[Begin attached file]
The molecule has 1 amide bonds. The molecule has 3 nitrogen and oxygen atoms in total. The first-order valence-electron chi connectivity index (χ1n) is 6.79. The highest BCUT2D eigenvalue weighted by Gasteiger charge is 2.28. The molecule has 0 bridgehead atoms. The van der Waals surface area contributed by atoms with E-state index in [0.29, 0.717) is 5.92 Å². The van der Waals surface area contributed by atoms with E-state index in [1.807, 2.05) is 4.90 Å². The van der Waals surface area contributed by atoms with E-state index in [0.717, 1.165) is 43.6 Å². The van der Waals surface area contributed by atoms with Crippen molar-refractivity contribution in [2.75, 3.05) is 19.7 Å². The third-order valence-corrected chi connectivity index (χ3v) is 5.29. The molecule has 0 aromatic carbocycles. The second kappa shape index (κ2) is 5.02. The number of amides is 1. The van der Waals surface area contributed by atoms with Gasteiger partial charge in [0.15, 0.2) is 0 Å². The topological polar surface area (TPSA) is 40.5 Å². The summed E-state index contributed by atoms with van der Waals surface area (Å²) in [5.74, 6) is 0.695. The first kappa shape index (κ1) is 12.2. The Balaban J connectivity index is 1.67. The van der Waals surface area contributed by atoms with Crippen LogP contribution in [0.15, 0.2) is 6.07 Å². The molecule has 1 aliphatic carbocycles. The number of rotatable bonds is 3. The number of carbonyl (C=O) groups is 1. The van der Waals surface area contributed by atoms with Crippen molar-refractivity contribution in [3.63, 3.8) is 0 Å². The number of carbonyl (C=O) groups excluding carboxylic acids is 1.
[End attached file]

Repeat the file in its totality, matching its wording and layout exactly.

The molecule has 1 amide bonds. The molecule has 3 nitrogen and oxygen atoms in total. The first-order valence-electron chi connectivity index (χ1n) is 6.79. The highest BCUT2D eigenvalue weighted by Gasteiger charge is 2.28. The molecule has 0 bridgehead atoms. The van der Waals surface area contributed by atoms with E-state index in [0.29, 0.717) is 5.92 Å². The van der Waals surface area contributed by atoms with E-state index in [1.807, 2.05) is 4.90 Å². The van der Waals surface area contributed by atoms with E-state index in [0.717, 1.165) is 43.6 Å². The van der Waals surface area contributed by atoms with Crippen molar-refractivity contribution in [2.75, 3.05) is 19.7 Å². The third-order valence-corrected chi connectivity index (χ3v) is 5.29. The molecule has 0 aromatic carbocycles. The second kappa shape index (κ2) is 5.02. The number of amides is 1. The van der Waals surface area contributed by atoms with Gasteiger partial charge in [0.15, 0.2) is 0 Å². The topological polar surface area (TPSA) is 40.5 Å². The summed E-state index contributed by atoms with van der Waals surface area (Å²) in [5.74, 6) is 0.695. The first kappa shape index (κ1) is 12.2. The Balaban J connectivity index is 1.67. The van der Waals surface area contributed by atoms with Crippen LogP contribution in [0.15, 0.2) is 6.07 Å². The molecule has 1 aliphatic carbocycles. The number of rotatable bonds is 3. The number of carbonyl (C=O) groups is 1. The van der Waals surface area contributed by atoms with Crippen molar-refractivity contribution in [3.63, 3.8) is 0 Å². The number of carbonyl (C=O) groups excluding carboxylic acids is 1.